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Muhammed Ali, Zsofia Foldvari, Eirini Giannakopoulou, Maxi-Lu Böschen, Erlend Strønen, Weiwen Yang, Mireille Toebes, Benjamin Schubert, Oliver Kohlbacher, Ton N Schumacher, and Johanna Olweus (accepted)

Induction Of Neoantigen Reactive T Cells From Healthy Donors

Nat Protocols.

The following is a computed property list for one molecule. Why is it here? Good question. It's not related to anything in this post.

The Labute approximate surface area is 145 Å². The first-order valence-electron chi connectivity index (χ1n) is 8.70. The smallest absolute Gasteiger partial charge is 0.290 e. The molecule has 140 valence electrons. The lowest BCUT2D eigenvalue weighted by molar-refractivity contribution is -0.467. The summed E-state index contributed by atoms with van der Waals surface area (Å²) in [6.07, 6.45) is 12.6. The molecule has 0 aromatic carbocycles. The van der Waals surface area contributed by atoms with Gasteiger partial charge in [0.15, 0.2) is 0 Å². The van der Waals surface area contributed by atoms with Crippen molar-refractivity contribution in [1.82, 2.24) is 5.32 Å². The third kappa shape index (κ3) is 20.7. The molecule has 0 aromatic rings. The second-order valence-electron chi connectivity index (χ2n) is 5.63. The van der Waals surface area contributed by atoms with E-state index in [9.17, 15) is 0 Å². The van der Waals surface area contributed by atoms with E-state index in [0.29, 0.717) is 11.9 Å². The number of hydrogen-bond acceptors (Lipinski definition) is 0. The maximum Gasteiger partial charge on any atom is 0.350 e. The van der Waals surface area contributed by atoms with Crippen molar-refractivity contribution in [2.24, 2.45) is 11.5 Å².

Identification of immunogenic neoantigens and their cognate T cells represent the most crucial and rate-limiting steps in the development of personalized cancer immunotherapies that are based on vaccination or on infusion of T cell receptor-engineered T cells. Recent advances in deep sequencing technologies and in silico prediction algorithms enable rapid identification of candidate neoepitopes. However, large scale validation of putative neoepitopes and isolation of reactive T cells is challenging due to limited availablity of patient material and low frequencies of neoepitope-specific T cells. Here, we describe a standardized protocol for induction of neoepitope-reactive T cells from healthy donor T cell repertoires, unaffected by the potentially immunosuppressive environment of the tumor-bearing host. Monocyte-derived dendritic cells transfected with mRNA encoding candidate neoepitopes are utilized to prime autologous naïve CD8+ T cells. Antigen-specific T cells recognizing endogenously processed and presented epitopes are detected using peptide-MHC (pMHC) multimers. Single multimer-positive T cells are sorted for identification of TCR sequences, preceded by an optional step that includes clonal expansion and functional characterization. The time required to identify neoepitope-specific T cells is 15 days, with an additional two to four weeks required for clonal expansion and downstream functional characterization. Identified neoepitopes and corresponding TCRs provide candidates for use in vaccination and TCR-based cancer immunotherapies, and data sets generated by this technology should be of value to improve algorithms to predict immunogenic neoantigens.